Death By LatteI am sensing a disturbance in the force.


What are typical behaviors in the spring–nervousness, anxiety, an atmosphere of expectation and bedlam, we are experiencing here and now: my 8th grade students act like it’s spring. It’s not. Now, granted we are having one of the warmest winters in years. And everyone is jumping up out of their holes like Whack-A-Moles.

But what is making me grumpy is they are actually resentful and disgruntled when I try to keep the lid on them, using the mallet of my brilliant teaching to hit them over the head and get them to learn, LEARN! WHAM! NOW!

But they are not cooperating.

They are challenging, cantankerous, contrary, edgy, and larcenous. Yes, I have noticed all year they, in general, behave like little magpies and steal whatever they think is “shiny, pretty.” When I opened a drawer and found an empty highlighter packet, with all three highlighters taken and nothing left but the over-produced packaging, I felt more than a “tsk tsk.” I paid for those highlighters, and yet someone felt that the lines between what’s mine and theirs were fuzzy.

I am not happy.

But I don’t want to play martyr either. This is one of those days when I realize that I need to stop and reflect myself. What made me lose my temper? Apparently asking them to work quietly a  few times on their final projects (due tomorrow) was not a reasonable request. But they’re not able to tell me what IS a reasonable request. They are only 14 after all. I must put myself in their shoes and figure out what I would consider reasonable. Hmmmm….

The larceny doesn’t stop with my highlighters. (And it’s not just about highlighters; that’s just the latest example.) There was a Red Bull incident. Let’s not go into details. But it’s not good.

And when I tried to explain to a particular demographic of students why drinking highly caffeinated/sugary drinks is not healthy for a young growing human, I get flak.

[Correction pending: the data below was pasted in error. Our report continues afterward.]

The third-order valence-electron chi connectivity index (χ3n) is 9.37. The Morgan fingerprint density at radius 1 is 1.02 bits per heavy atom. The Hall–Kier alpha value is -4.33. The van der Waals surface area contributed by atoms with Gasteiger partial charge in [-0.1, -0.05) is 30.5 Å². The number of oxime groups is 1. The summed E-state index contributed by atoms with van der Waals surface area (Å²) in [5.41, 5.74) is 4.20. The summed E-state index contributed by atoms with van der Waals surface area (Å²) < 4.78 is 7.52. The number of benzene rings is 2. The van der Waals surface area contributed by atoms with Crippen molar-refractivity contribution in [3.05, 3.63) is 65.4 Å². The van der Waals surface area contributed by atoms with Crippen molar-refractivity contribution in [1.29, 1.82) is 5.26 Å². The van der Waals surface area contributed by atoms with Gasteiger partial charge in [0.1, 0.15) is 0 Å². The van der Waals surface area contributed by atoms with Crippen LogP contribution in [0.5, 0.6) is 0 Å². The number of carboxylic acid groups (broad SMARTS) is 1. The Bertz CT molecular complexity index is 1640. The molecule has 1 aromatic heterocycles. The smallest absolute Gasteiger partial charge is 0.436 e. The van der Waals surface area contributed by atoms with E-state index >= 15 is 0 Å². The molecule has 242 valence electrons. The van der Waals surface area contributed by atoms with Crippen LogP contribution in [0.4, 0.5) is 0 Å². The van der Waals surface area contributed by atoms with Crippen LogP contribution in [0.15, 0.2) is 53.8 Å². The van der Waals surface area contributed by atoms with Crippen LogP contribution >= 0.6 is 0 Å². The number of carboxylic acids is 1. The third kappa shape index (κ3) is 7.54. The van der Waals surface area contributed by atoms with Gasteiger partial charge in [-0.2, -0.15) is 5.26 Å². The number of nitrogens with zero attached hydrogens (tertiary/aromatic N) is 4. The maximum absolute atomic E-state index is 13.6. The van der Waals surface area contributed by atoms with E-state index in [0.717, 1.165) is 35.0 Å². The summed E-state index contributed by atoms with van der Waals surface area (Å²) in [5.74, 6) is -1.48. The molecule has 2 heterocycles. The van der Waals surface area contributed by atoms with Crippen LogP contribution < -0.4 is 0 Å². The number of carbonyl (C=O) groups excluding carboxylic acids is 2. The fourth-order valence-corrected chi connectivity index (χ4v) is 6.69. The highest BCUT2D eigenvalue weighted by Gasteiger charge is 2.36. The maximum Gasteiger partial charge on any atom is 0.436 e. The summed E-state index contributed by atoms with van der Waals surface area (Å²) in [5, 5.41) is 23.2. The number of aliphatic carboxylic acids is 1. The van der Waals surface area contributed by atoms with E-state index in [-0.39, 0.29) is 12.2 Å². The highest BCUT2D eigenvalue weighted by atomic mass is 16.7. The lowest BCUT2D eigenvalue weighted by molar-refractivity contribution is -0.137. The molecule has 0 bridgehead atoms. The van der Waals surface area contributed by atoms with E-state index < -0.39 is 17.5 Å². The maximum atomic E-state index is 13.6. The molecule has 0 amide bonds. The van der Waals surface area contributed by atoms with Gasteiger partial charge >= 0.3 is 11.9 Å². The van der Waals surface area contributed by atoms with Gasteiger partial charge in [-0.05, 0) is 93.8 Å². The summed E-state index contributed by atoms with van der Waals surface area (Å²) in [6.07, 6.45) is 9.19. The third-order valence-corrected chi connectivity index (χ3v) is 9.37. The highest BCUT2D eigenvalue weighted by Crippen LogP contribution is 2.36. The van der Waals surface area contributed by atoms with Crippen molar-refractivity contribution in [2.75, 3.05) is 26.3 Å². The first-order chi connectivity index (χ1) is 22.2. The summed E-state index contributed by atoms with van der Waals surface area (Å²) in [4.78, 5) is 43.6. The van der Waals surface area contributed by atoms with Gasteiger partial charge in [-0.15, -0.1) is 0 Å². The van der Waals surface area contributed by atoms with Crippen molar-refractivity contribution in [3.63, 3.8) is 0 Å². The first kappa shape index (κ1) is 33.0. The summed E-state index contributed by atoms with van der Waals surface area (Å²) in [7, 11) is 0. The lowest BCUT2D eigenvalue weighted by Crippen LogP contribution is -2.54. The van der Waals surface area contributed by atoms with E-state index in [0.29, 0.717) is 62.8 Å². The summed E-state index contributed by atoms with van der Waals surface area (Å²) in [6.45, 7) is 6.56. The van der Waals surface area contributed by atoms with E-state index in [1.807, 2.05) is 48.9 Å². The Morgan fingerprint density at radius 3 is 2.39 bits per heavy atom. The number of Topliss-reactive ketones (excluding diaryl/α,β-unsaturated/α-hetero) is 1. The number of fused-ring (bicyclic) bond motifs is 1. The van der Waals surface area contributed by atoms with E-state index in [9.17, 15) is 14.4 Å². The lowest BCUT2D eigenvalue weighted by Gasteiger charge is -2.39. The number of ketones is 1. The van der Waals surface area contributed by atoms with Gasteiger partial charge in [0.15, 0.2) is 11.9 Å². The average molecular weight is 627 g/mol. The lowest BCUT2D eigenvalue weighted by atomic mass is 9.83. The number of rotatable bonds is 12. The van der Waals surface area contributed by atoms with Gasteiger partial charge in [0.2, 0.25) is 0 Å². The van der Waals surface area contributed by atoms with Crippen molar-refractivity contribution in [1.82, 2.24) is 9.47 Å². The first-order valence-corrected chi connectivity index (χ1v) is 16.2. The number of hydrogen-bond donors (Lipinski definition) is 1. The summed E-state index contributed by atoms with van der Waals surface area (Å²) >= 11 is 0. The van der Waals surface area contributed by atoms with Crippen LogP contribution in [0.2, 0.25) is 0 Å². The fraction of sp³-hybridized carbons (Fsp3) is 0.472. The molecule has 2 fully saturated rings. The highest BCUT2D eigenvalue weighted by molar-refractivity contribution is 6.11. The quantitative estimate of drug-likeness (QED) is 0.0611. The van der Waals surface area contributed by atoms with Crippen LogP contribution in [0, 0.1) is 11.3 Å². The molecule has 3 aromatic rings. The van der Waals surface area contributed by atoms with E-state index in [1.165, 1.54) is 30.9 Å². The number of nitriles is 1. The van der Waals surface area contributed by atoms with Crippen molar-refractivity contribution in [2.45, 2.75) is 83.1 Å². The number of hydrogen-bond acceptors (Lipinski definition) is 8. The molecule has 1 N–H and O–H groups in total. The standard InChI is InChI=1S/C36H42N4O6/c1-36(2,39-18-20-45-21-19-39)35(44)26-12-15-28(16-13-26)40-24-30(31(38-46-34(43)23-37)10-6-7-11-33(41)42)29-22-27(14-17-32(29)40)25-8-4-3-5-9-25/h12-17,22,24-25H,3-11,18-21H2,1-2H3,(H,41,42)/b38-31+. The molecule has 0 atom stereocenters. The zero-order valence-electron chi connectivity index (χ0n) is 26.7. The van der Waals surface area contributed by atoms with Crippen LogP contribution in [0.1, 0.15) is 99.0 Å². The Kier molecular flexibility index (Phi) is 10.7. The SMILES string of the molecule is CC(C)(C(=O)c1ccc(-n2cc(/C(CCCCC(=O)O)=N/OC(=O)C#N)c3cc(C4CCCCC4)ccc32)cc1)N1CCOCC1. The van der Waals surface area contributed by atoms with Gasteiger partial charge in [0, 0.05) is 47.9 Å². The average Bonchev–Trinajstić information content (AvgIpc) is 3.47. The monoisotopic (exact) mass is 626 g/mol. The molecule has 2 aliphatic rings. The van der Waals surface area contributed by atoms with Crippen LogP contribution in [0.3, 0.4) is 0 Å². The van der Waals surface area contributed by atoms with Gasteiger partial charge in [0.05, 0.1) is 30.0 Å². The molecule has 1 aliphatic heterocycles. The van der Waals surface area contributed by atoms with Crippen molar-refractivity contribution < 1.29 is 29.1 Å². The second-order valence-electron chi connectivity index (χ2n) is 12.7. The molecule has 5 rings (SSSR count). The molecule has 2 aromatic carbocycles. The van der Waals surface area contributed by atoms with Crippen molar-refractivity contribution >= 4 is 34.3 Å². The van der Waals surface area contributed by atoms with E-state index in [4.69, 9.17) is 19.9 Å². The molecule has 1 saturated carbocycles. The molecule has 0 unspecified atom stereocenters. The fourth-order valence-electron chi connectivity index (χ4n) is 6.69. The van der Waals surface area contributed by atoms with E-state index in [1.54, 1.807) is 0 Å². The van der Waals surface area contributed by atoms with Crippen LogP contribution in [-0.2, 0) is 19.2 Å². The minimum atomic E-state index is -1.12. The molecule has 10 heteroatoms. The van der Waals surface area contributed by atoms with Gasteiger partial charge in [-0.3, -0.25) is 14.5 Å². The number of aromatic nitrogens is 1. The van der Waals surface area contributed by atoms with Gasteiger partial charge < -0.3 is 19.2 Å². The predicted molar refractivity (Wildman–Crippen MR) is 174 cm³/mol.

And I’m tired of flak.

But…deeeeeeeeeep breath…….in…….out…………out……let me set my Iced Venti Americano with cream and shots over ice down, and think about this: middle school students are very much like toddlers that can get their own juice. All I can do at this point is try to keep my own blood pressure down.

And maybe choose water next time instead.

2 thoughts on “Caffeinated.

  1. I say no more juice! I don’t mind if they get their own, but I object to their taking “mine” – and by extension, taking from all the other students in the class.
    Worse, they take the tools, and still won’t finish the project!!
    Let’s face it, we all try and avoid difficult work. Faced with a group of 30 peers, all doing the same thing, it’s easy to assume it’s the right thing to do. You are the sturgeon, alone in the rushing water, wondering where your friends are. It’s cold and lonely.


    1. Mmmmmm…..caviar….

      Oh, uh? Oh, sorry – went to my happy place for awhile.

      The highlighters are especially poignant because there is nothing they are doing now that requires any sort of highlight, annotation, spotlight, or notice. They each have a laptop, too. And there are six baskets of markers, highlighters, etc., on the counter for them.

      I suspect most of this happens when I have a guest teacher, and because of projects I’m doing at the district level, this happens fairly frequently for my little sneak-thieves. Perchance, rat traps in the drawers? Fake doggie doo doo or plastic vomit?

      And if I could cut off their juice supply, I would. It’s a gateway drug. 🙂

      Loved your comment – thank you!


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